Author Topic: Gavel  (Read 1223 times)

Offline John Hill

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Gavel
« on: March 04, 2017, 10:56:25 PM »
Things got a little out of hand at our meeting last week so I produced this today...



...just a little gavel made from recycled milk and shampoo bottles etc.
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Offline SwarfnStuff

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Re: Gavel
« Reply #1 on: March 04, 2017, 11:47:32 PM »
Have you by chance been watching this bloke?
https://www.youtube.com/channel/UC3CrzXzBFVqEopj5T1jiRtA
   He does weird and wacky things like that, fun to watch.  :clap:
    Plus you might come up with some other novel implements to keep the meeting in order.
John B
Converting good metal into swarf sometimes ending up with something useful. ;-)

Offline ieezitin

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Re: Gavel
« Reply #2 on: March 05, 2017, 07:08:26 AM »
How did you manage to render down the waste plastic to make the solid shapes you have ?

Anthony.
If you cant fix it, get another hobby.

Offline mattinker

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Re: Gavel
« Reply #3 on: March 05, 2017, 07:16:11 AM »
I too have been collecting the same kind of plastic ( #2 HDPE (High Density Polyethylene)) to "render down". I find the vegetable nets are particularly good, you don't need to chop it up! I've made a couple of mallets from it, on a conventional shape, the other, a wood carvers type mallet!


Regards, Matthew

Offline John Hill

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Re: Gavel
« Reply #4 on: March 05, 2017, 02:31:26 PM »
How did you manage to render down the waste plastic to make the solid shapes you have ?

Anthony.

I just chop it up and melt in a toaster oven at 180C, adding more as the pile melts down.   I wear heavy leather gloves and knead the molten lump to get the air out then put it in a piece of water pipe with a cap on one end and put as much pressure as I can in a hydraulic press.

It is a very therapeutic activity!










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Offline mattinker

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Re: Gavel
« Reply #5 on: March 05, 2017, 04:13:19 PM »
John,
intresting, I use a variation on the same theme, to date I melt the chopped pieces in a tin can in the oven, pressing down the mass with a piece of wood to remove air bubbles. I use the tin can to form the slug of plastic which I either press the handle in whilst it is semi molten or drill a hole in the cooled block to mount it.

i think a two piece hinged mould would be interesting to try!

Regards, Matthew.

Offline ieezitin

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Re: Gavel
« Reply #6 on: March 06, 2017, 05:08:54 PM »
I never knew you could do that. I am going to give it ago ... thank you to all..

Anthony.
If you cant fix it, get another hobby.

Offline DeanDK

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Re: Gavel
« Reply #7 on: March 06, 2017, 05:22:02 PM »
That looks amazing. I was unaware of this process you explained.

 :beer: :clap:

Offline russ57

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Re: Gavel
« Reply #8 on: March 11, 2017, 06:45:42 AM »
This guy https://youtu.be/VdUkOjIP0Ok has a few interesting videos on making various machines to recycle plastic..

-russ


Offline John Hill

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Re: Gavel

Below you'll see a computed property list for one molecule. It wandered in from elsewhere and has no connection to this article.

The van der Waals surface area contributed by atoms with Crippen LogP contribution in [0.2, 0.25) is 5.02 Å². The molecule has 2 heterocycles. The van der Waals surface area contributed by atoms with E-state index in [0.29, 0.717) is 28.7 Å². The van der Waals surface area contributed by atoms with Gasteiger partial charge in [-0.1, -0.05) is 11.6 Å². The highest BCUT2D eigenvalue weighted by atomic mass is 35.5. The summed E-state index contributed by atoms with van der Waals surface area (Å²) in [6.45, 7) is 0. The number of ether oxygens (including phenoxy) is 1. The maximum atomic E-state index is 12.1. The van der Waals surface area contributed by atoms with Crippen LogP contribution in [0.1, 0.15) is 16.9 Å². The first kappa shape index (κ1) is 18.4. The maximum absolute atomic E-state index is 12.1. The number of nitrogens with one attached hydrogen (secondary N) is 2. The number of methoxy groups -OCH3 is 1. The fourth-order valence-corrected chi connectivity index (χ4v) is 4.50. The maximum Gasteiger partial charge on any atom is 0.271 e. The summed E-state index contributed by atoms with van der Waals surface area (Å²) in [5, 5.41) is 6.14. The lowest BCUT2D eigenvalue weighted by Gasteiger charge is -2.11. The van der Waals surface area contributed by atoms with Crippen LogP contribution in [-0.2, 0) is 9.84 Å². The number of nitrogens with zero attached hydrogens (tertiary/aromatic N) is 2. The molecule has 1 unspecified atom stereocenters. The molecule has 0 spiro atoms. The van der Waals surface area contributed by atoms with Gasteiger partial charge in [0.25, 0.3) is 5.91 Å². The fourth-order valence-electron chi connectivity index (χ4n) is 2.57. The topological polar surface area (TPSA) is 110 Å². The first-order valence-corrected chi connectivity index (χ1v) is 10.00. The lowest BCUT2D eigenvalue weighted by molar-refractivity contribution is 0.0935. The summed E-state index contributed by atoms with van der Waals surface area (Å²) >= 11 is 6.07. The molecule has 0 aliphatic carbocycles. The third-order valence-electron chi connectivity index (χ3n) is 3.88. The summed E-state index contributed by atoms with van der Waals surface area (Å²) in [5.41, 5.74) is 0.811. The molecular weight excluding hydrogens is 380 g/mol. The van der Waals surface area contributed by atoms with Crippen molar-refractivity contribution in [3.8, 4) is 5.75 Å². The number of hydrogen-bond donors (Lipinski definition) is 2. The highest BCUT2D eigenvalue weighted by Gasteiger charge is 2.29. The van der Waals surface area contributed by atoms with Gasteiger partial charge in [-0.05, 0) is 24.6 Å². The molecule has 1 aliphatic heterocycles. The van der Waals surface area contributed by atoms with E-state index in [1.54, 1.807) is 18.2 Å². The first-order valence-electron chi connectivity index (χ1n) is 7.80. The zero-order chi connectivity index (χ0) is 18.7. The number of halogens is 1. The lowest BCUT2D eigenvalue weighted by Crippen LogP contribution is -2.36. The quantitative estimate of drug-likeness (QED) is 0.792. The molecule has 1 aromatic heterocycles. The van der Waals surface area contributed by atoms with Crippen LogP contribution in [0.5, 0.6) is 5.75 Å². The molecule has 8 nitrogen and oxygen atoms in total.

« Reply #9 on: March 17, 2017, 05:04:21 AM »
I made two HDPE billets today.

There has always been a problem getting the plastic hot enough without some of it scorching so I did it a bit differently today.  I heated the plastic until it was mostly up to temperature then packed it into the steel moulds but instead of putting the pressure on and letting it cool I put the steel moulds in the oven for another 45 minutes or so before moving to the press and putting the squeeze on.  Perfect results, the best I have ever done!

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Offline awemawson

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Re: Gavel
« Reply #10 on: March 17, 2017, 06:05:31 AM »
 No pictures - it never happened  :lol:

:worthless:
Andrew Mawson
East Sussex

Offline John Hill

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Re: Gavel
« Reply #11 on: March 17, 2017, 03:30:41 PM »
35C in the workshop,  hot oven, leather gloves and gobbits of sticky semi molten plastic,  do you think I am going to reach for my camera? :lol:
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Offline awemawson

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Re: Gavel
« Reply #12 on: March 17, 2017, 06:38:16 PM »
Wimp  :lol:
Andrew Mawson
East Sussex

Offline sparky961

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Re: Gavel
« Reply #13 on: March 17, 2017, 10:19:05 PM »
This is neat, but just don't tell me that you're trying to turn the crap on the lathe when you're done.  I have tricks for working with stringy, melty plastic like this but I would always rather not see the stuff come my way.

Offline John Hill

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Re: Gavel
« Reply #14 on: March 17, 2017, 10:47:43 PM »
HDPE turning is child's play!
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Offline sparky961

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Re: Gavel
« Reply #15 on: March 17, 2017, 11:12:27 PM »
Perhaps I'm mistaken then.... does it machine differently than UHMW(PE)?

Offline John Hill

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Re: Gavel
« Reply #16 on: March 17, 2017, 11:41:29 PM »
I dont know how other plastics machine but this stuff typically give small tightly curled chips,  it is a bit stringy under some circumstances.  I have never tried to run so fast that it got melty and sticky.
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